Sunday, May 29, 2011

The third world villain, or How I Learned to Stop Assassinating And Love the Shadow Cloak

As fun as it is to do a radical story with a bunch of nearly-forgotten Marvel comics characters (the best ideas are for a completely forgotten one, basically), just wait until you see what we make when playtime's over.

Here's Joe Devil-Slayer:

Considering some of the things that DS has pulled out of thin air, including an "Anti-Matter Mace", yeah, I think that there must be something more than what-meets-the-eye when it comes to the Shadow Cloak. It would be interesting to explore DS powering up to pull something that could prove more of a threat than mere steel. Not too crazy about him pulling tons of firearms out of there, but, as in all comics, some things one writer tosses out there can be ignored by another.

Considering Payne's powers were taught to him by an infernal cult and he does spend his time killing earthbound demons, he might view himself as tainted. I think trying to find a good use to them and helping other heroes transcend their own personal demons would help him cleanse himself of that feeling that just doesn't wash off in the shower - seeing evil manifest is tough enough on the human psyche, but to know that he'd been crafted as a weapon in its service is another thing altogether! The thing that tickles the back of my mind however, is that there might be more of these assassins out there in the world.

Speaking of which, how curious is the Marvel Universe, with 90 percent of its Superheroes operating within the borders of the U.S. (or out in space). For decades, there have been globe-trekking adventures to exotic locales where one clue leads to another and the heroes stomp on the bad guys then jet home to sleep comfortably in their beds.

Imagine that those threats, those defeated villains were just the tip of the iceberg. If human nature, super-powers and third-world poverty were to be combined, there would be a virtual horde of super-villains out there.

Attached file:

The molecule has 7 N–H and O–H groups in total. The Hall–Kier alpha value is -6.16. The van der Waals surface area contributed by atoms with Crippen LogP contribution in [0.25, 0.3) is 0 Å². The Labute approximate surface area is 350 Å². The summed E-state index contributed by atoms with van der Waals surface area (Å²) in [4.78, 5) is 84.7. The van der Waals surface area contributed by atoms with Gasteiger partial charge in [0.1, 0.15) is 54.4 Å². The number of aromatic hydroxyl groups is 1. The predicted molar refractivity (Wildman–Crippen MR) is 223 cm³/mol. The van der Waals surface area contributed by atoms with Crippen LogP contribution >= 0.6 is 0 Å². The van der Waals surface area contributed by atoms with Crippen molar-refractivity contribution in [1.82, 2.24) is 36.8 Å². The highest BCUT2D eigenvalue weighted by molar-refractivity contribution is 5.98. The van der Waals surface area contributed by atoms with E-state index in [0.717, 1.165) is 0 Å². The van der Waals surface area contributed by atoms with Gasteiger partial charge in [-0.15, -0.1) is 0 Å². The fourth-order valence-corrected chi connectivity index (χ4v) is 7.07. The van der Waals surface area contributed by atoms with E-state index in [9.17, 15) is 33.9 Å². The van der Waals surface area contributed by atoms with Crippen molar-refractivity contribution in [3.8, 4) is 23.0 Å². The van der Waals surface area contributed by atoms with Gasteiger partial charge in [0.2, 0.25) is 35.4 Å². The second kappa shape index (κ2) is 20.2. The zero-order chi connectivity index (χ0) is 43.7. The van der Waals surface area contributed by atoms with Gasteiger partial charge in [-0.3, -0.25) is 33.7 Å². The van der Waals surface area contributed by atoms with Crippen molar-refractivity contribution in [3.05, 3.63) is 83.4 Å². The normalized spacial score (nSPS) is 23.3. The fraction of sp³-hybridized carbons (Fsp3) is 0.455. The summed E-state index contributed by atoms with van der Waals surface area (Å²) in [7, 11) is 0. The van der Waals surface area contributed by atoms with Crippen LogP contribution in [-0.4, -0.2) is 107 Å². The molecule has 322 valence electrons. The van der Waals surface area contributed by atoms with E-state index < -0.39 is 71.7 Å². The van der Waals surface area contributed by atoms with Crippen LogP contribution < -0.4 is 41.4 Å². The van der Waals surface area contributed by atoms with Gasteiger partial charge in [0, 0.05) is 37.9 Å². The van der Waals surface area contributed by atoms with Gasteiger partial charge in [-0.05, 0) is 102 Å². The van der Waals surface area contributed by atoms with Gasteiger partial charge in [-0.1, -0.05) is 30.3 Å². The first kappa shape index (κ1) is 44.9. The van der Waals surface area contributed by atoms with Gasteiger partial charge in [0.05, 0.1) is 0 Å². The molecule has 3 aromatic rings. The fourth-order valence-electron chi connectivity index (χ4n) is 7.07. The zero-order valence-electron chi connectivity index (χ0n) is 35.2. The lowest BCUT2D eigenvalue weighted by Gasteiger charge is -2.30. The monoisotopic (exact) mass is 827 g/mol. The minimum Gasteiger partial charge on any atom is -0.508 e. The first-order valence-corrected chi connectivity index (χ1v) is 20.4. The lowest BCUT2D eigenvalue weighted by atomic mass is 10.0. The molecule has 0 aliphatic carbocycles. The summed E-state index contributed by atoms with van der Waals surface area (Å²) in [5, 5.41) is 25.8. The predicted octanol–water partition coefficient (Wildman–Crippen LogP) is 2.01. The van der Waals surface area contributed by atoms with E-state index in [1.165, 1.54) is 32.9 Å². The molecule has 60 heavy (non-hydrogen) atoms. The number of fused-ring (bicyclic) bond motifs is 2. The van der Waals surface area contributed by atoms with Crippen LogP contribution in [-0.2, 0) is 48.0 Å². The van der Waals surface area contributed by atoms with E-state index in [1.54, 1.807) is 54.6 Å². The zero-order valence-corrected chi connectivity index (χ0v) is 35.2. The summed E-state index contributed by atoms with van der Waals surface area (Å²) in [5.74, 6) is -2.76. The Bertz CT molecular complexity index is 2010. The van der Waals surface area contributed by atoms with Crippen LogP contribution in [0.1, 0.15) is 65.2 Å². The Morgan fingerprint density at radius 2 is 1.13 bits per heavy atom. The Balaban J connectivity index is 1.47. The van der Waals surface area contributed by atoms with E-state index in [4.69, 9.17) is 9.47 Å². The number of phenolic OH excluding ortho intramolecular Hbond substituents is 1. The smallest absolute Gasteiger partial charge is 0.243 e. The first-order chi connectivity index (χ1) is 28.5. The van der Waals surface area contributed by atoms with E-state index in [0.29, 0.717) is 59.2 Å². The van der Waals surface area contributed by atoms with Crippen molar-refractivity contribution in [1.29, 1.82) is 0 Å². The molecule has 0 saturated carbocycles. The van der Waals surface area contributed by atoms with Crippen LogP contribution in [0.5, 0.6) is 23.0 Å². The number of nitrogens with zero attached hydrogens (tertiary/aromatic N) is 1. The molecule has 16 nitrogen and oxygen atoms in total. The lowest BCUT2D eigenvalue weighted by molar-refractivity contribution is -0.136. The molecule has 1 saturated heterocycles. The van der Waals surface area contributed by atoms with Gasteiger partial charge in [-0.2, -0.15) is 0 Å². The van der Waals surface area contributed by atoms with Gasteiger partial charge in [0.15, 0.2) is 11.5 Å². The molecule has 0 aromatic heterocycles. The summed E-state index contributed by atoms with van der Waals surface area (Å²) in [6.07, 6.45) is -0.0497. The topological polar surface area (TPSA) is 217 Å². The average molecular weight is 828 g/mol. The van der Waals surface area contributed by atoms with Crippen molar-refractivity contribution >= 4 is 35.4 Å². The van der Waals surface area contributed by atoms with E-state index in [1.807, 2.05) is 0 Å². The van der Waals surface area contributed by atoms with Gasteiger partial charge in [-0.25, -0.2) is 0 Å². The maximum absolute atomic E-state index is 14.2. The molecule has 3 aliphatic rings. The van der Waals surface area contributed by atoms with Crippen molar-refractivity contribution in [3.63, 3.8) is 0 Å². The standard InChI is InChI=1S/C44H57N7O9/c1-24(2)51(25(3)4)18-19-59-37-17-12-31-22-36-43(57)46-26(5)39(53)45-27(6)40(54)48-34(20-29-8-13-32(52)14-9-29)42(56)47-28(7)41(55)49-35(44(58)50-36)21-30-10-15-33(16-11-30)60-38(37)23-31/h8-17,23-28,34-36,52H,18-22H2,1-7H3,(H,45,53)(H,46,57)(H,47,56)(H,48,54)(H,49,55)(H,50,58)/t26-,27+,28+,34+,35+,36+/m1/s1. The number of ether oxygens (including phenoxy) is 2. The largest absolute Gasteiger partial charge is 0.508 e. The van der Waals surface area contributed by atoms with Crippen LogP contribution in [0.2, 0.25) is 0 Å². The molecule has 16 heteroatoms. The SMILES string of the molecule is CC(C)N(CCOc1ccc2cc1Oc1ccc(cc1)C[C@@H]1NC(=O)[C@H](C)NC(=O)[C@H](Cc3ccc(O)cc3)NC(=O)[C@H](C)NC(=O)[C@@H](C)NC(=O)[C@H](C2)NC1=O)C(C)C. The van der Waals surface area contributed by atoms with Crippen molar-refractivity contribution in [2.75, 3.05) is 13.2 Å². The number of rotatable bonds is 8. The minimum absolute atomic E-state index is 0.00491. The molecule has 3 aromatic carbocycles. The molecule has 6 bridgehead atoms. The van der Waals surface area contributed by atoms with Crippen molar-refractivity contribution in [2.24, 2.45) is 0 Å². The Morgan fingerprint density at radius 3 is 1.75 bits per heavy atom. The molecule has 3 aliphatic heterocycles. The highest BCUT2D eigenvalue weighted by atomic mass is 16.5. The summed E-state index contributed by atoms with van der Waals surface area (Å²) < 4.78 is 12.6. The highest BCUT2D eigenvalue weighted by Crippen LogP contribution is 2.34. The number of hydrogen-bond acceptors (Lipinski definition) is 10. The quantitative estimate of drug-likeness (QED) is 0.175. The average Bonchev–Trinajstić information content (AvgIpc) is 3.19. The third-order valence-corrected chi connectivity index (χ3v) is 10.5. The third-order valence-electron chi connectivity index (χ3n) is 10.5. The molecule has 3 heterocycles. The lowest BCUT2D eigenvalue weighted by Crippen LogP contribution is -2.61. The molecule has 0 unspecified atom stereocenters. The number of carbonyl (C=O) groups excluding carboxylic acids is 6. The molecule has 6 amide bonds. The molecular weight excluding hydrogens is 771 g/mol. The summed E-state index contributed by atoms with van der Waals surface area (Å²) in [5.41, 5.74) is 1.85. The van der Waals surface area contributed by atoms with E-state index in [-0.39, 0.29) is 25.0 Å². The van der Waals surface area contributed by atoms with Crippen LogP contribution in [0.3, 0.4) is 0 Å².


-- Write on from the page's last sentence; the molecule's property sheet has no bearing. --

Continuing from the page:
The obvious ones would be those bent on world-domination, nihilism, etc. - those inevitably warrant attention and a global beat-down; but what of those who use their powers to establish themselves as cult-leaders, warlords, regional crime-lords, narco-bosses - all while keeping an outward appearance of normality.

Those who use not only fear, but nationalism, bribery, economy, anti-Western hatred, etc. could find it easy to establish themselves into a trenched position that guarantees them protection at least a part of the population.

In the case of Vera Gemini, this could mean that the local populace, the police, perhaps even government officials could be used to protect her without lifting a finger - money buys loyalty, fear ensures silence, bravery guarantees death.

In that light, the U.S.A., U.K. and some of the other western nations ARE a beacon of light in a very dark world - a place where the heroes have drawn a line in the sand and fight the good fight against the evil that threatens to overwhelm and enslave humanity. Without making too much of a political statement about Russia and China, this could be illustrated in future stories in a prolonged war against Vera Gemini.

I read up on DS's background in Central America and this would easily fit right in there, possibly dealing with the hopes and fears of immigrants from San Pedro (?) fleeing an oppressive warlord to America through Vera Gemini's domain...that's a sub-plot that could lead to a return to that country.

As with Batman Inc., I like the idea of globalization of Super-heroes. I'm not the most worldly of people and I find it hard not to fall back on stereotypes sometimes, but I think characters like the Black Panther, Luke Cage, Misty Knight, and Captain Marvel II broke a lot of ground for minority superheroes. Latin American superheroes have been under-represented in Marvel. Perhaps this might be because anyone who shows a bit of bravery are either inevitably killed, corrupted by evil or cowed into submission when their secret identities are learned?

I was thinking of establishing a new character who would ally himself with the MOotD whenever they venture to the border. I envision a young man who is surrounded by death in an oppressive town full of gang members and squalor. Someone who has lost almost everything, like Bruce Wayne has, but decidedly not a billionaire. Looking to avenge his family, his town, his people, he prays during the Day of Death for a hero to save them. The spirits of the restless dead say there are none other among the living who will avenge them. They grant the young man a portion of their power in the form of a death's head mask...

Anyway, I think my wife is calling. I figure that's enough for now. :)

- Joe

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